Maria Miller row: Cameron faces questions, Labour says
- 5 April 2014
- From the section UK
David Cameron faces "serious questions" over a call made to a newspaper investigating Culture Secretary Maria Miller's expenses, Labour has said.
Mrs Miller has apologised to MPs after she was ordered to repay £5,800 for over-claiming mortgage expenses.
Labour said she and the PM should say "what they knew" about a call to a reporter from a government adviser who mentioned the Leveson press inquiry.
The Tories said Mrs Miller's apology had drawn a line under the issue.
The row originally erupted in December 2012 after the Daily Telegraph reported that Mrs Miller had claimed £90,718 in expenses towards mortgage payments on a house in south London that the MP shared with her parents.
A parliamentary commissioner, who conducted the initial investigation, ruled she should repay £45,800 but this was cut to £5,800 by the House of Commons Committee on Standards.
However, the newspaper has now released a taped telephone conversation between the culture secretary's special adviser Jo Hindley and a reporter investigating the expenses claims in which Ms Hindley refers to the Leveson Inquiry into press regulation.
It comes a day after the prime minister's official spokesman, Craig Oliver, said former Telegraph editor Tony Gallagher's claim that he had made a similar call was "utterly false".
In its leader column, the Telegraph said the reference to Mrs Miller's involvement in deciding press legislation was made in order to convince it to back away from getting "straight answers".
In the tape Ms Hindley said another reporter from the paper had "doorstepped" Mrs Miller's father, who had just come out of hospital, at the south London house.
She added: "Maria has obviously been having quite a lot of editors' meetings around Leveson at the moment. So I'm just going to flag up that connection for you to think about.
Labour's shadow leader of the House of Commons Angela Eagle said the release of the recording raised "serious questions" for Mrs Miller and the prime minister.
"They urgently need to make clear what they knew about these calls and what action they took about them. There is also the important question of whether there has been a breach of the code of conduct for special advisers or the ministerial code," she said.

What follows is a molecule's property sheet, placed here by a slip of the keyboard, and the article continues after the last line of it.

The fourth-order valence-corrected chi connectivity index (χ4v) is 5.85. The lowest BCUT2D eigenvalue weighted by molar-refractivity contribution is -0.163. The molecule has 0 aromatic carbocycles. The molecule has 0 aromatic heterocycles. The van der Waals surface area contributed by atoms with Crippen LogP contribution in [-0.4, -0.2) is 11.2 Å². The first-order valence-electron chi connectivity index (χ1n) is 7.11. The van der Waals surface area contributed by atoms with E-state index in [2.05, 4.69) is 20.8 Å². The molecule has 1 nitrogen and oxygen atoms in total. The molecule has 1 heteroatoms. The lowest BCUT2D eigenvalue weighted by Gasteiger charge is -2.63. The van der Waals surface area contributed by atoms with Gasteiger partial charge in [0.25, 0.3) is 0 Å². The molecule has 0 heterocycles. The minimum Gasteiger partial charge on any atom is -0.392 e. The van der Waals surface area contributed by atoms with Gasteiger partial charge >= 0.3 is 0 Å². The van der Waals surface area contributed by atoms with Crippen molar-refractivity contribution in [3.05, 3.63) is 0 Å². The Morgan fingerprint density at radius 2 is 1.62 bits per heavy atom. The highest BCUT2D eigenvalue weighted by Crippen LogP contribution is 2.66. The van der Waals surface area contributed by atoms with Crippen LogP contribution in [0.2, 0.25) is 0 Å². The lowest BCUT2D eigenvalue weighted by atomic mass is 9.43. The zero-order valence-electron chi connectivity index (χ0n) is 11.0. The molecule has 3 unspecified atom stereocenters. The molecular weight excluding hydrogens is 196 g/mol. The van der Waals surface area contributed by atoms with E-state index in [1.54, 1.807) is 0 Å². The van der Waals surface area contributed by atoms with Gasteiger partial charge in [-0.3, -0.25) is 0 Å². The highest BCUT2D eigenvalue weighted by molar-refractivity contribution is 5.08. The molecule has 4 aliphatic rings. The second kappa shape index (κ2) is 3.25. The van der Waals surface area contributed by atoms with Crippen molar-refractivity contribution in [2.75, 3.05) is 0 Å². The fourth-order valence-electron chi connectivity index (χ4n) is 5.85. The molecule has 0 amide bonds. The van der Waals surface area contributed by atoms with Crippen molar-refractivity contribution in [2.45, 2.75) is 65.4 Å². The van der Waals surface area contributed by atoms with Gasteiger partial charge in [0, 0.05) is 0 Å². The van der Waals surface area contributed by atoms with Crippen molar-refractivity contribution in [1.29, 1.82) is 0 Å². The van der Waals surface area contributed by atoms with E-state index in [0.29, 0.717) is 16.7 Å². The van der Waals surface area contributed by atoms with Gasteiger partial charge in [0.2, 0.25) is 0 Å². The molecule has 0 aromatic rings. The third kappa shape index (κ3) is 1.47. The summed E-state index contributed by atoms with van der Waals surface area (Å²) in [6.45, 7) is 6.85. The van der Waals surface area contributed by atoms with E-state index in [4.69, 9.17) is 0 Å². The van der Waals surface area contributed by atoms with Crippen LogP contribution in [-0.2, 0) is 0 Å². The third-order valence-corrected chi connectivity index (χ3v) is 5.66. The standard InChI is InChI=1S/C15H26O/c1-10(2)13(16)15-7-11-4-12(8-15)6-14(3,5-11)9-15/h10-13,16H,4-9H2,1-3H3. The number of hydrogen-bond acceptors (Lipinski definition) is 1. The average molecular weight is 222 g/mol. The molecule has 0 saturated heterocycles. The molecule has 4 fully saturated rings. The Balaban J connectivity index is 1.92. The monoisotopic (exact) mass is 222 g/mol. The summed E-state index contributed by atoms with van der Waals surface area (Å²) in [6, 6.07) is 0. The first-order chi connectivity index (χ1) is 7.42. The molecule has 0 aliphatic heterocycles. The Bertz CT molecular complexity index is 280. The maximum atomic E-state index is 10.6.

Meanwhile, emails released by the Commons Standards Committee reveal Mrs Miller told the commissioner investigating her that she might go over her head to ask MPs to intervene.
In one email, Mrs Miller said: "It may be that I shall need to refer this to the supervisory jurisdiction of the standards committee but I hope this can be avoided."
In another, she said a decision to uphold the complaint would be "irrational", "perverse" and "unreasonable".
In its report on Tuesday, the committee said Mrs Miller's submission of "incomplete" evidence to the inquiry had breached the MPs' code of conduct and, in addition to ordering her to repay £5,800, said she should apologise to MPs "for her attitude to the commissioner's inquiries".
Mrs Miller made her apology on Thursday and, responding to the latest revelations, Conservative Party chairman Grant Shapps told the BBC: "She has made the apology, but not for the substantive point for which she was reported in the first place by a Labour MP, and it does rather draw a line under the whole thing."
However, Labour MP, John Mann, said no line could be drawn under the issue until Mrs Miller had resigned.
Mr Mann made the original complaint that Mrs Miller allowed her parents to live in the property on which she had claimed the £90,718 in second home allowances between 2005 and 2009.
The committee rejected the charge that she or her parents had benefited financially from the arrangements.